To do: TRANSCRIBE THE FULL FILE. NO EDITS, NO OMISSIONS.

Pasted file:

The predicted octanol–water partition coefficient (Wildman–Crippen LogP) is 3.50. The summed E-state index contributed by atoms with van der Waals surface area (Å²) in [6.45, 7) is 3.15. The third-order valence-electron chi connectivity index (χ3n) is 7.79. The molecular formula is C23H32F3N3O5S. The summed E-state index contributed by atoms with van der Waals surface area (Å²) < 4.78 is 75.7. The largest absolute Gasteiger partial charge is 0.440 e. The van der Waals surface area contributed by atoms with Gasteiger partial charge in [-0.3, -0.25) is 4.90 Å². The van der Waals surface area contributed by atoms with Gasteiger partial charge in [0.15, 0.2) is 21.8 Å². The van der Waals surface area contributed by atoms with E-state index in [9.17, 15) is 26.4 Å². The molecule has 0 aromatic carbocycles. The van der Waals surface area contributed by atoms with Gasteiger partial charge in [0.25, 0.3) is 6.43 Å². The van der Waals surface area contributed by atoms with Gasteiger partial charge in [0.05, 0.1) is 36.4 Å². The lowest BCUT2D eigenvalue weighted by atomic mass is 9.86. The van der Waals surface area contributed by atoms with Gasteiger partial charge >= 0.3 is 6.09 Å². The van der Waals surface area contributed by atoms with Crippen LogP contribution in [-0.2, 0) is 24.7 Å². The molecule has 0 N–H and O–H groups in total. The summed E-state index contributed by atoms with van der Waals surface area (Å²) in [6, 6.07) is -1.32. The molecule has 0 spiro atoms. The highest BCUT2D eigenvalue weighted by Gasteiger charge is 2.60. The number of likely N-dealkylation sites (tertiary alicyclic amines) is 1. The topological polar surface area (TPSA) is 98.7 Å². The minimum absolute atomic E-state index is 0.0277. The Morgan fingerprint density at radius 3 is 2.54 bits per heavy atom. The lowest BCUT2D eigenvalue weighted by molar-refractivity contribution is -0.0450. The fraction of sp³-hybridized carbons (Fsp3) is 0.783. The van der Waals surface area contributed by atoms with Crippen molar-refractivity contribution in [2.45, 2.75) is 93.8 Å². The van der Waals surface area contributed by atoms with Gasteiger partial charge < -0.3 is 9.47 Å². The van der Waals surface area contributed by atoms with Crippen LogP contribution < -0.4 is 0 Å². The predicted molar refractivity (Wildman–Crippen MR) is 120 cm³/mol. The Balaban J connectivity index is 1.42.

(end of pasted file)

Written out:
The predicted octanol–water partition coefficient (Wildman–Crippen LogP) is 3.50. The summed E-state index contributed by atoms with van der Waals surface area (Å²) in [6.45, 7) is 3.15. The third-order valence-electron chi connectivity index (χ3n) is 7.79. The molecular formula is C23H32F3N3O5S. The summed E-state index contributed by atoms with van der Waals surface area (Å²) < 4.78 is 75.7. The largest absolute Gasteiger partial charge is 0.440 e. The van der Waals surface area contributed by atoms with Gasteiger partial charge in [-0.3, -0.25) is 4.90 Å². The van der Waals surface area contributed by atoms with Gasteiger partial charge in [0.15, 0.2) is 21.8 Å². The van der Waals surface area contributed by atoms with E-state index in [9.17, 15) is 26.4 Å². The molecule has 0 aromatic carbocycles. The van der Waals surface area contributed by atoms with Gasteiger partial charge in [0.25, 0.3) is 6.43 Å². The van der Waals surface area contributed by atoms with Gasteiger partial charge in [0.05, 0.1) is 36.4 Å². The lowest BCUT2D eigenvalue weighted by atomic mass is 9.86. The van der Waals surface area contributed by atoms with Gasteiger partial charge >= 0.3 is 6.09 Å². The van der Waals surface area contributed by atoms with Crippen LogP contribution in [-0.2, 0) is 24.7 Å². The molecule has 0 N–H and O–H groups in total. The summed E-state index contributed by atoms with van der Waals surface area (Å²) in [6, 6.07) is -1.32. The molecule has 0 spiro atoms. The highest BCUT2D eigenvalue weighted by Gasteiger charge is 2.60. The number of likely N-dealkylation sites (tertiary alicyclic amines) is 1. The topological polar surface area (TPSA) is 98.7 Å². The minimum absolute atomic E-state index is 0.0277. The Morgan fingerprint density at radius 3 is 2.54 bits per heavy atom. The lowest BCUT2D eigenvalue weighted by molar-refractivity contribution is -0.0450. The fraction of sp³-hybridized carbons (Fsp3) is 0.783. The van der Waals surface area contributed by atoms with Crippen molar-refractivity contribution in [2.45, 2.75) is 93.8 Å². The van der Waals surface area contributed by atoms with Gasteiger partial charge < -0.3 is 9.47 Å². The van der Waals surface area contributed by atoms with Crippen LogP contribution < -0.4 is 0 Å². The predicted molar refractivity (Wildman–Crippen MR) is 120 cm³/mol. The Balaban J connectivity index is 1.42.